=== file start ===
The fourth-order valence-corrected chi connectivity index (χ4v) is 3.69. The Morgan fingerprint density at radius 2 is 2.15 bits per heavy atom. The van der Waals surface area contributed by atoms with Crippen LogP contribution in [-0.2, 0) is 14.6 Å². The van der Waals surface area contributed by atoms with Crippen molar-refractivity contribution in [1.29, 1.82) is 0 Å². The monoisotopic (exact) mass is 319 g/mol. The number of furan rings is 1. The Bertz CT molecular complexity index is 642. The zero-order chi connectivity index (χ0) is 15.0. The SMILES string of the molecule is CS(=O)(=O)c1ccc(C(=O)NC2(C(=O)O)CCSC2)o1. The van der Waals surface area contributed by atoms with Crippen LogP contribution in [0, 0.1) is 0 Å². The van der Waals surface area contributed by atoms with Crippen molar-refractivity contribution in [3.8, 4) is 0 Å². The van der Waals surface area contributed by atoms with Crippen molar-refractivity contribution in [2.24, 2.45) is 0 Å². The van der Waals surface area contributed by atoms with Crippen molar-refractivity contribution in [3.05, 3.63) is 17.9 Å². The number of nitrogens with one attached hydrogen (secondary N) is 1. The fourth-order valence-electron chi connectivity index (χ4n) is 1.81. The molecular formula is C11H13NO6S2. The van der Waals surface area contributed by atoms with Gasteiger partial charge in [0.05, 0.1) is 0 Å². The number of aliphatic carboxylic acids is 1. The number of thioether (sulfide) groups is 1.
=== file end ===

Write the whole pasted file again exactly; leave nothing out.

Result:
The fourth-order valence-corrected chi connectivity index (χ4v) is 3.69. The Morgan fingerprint density at radius 2 is 2.15 bits per heavy atom. The van der Waals surface area contributed by atoms with Crippen LogP contribution in [-0.2, 0) is 14.6 Å². The van der Waals surface area contributed by atoms with Crippen molar-refractivity contribution in [1.29, 1.82) is 0 Å². The monoisotopic (exact) mass is 319 g/mol. The number of furan rings is 1. The Bertz CT molecular complexity index is 642. The zero-order chi connectivity index (χ0) is 15.0. The SMILES string of the molecule is CS(=O)(=O)c1ccc(C(=O)NC2(C(=O)O)CCSC2)o1. The van der Waals surface area contributed by atoms with Crippen LogP contribution in [0, 0.1) is 0 Å². The van der Waals surface area contributed by atoms with Crippen molar-refractivity contribution in [3.8, 4) is 0 Å². The van der Waals surface area contributed by atoms with Crippen molar-refractivity contribution in [2.24, 2.45) is 0 Å². The van der Waals surface area contributed by atoms with Crippen molar-refractivity contribution in [3.05, 3.63) is 17.9 Å². The number of nitrogens with one attached hydrogen (secondary N) is 1. The fourth-order valence-electron chi connectivity index (χ4n) is 1.81. The molecular formula is C11H13NO6S2. The van der Waals surface area contributed by atoms with Gasteiger partial charge in [0.05, 0.1) is 0 Å². The number of aliphatic carboxylic acids is 1. The number of thioether (sulfide) groups is 1.